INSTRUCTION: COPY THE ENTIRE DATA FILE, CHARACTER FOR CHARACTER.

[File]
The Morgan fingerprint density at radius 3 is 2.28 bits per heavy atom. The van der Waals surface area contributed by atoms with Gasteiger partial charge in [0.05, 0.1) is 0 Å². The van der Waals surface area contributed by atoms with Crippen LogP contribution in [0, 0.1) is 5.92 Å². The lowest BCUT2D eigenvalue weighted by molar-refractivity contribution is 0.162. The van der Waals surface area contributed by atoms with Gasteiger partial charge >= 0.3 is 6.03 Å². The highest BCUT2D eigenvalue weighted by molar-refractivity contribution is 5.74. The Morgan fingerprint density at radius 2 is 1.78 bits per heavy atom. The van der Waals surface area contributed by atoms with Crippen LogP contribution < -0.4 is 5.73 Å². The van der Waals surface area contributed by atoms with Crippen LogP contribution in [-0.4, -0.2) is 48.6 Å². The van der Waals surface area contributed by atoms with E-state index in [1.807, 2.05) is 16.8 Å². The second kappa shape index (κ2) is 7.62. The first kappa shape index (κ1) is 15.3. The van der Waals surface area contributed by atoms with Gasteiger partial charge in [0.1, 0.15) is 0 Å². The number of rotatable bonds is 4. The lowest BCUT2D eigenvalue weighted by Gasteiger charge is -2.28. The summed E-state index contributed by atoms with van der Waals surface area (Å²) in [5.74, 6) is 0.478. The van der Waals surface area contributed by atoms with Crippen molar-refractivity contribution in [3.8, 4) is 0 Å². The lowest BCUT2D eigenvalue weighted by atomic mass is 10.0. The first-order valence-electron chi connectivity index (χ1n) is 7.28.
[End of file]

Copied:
The Morgan fingerprint density at radius 3 is 2.28 bits per heavy atom. The van der Waals surface area contributed by atoms with Gasteiger partial charge in [0.05, 0.1) is 0 Å². The van der Waals surface area contributed by atoms with Crippen LogP contribution in [0, 0.1) is 5.92 Å². The lowest BCUT2D eigenvalue weighted by molar-refractivity contribution is 0.162. The van der Waals surface area contributed by atoms with Gasteiger partial charge >= 0.3 is 6.03 Å². The highest BCUT2D eigenvalue weighted by molar-refractivity contribution is 5.74. The Morgan fingerprint density at radius 2 is 1.78 bits per heavy atom. The van der Waals surface area contributed by atoms with Crippen LogP contribution < -0.4 is 5.73 Å². The van der Waals surface area contributed by atoms with Crippen LogP contribution in [-0.4, -0.2) is 48.6 Å². The van der Waals surface area contributed by atoms with E-state index in [1.807, 2.05) is 16.8 Å². The second kappa shape index (κ2) is 7.62. The first kappa shape index (κ1) is 15.3. The van der Waals surface area contributed by atoms with Gasteiger partial charge in [0.1, 0.15) is 0 Å². The number of rotatable bonds is 4. The lowest BCUT2D eigenvalue weighted by Gasteiger charge is -2.28. The summed E-state index contributed by atoms with van der Waals surface area (Å²) in [5.74, 6) is 0.478. The van der Waals surface area contributed by atoms with Crippen molar-refractivity contribution in [3.8, 4) is 0 Å². The lowest BCUT2D eigenvalue weighted by atomic mass is 10.0. The first-order valence-electron chi connectivity index (χ1n) is 7.28.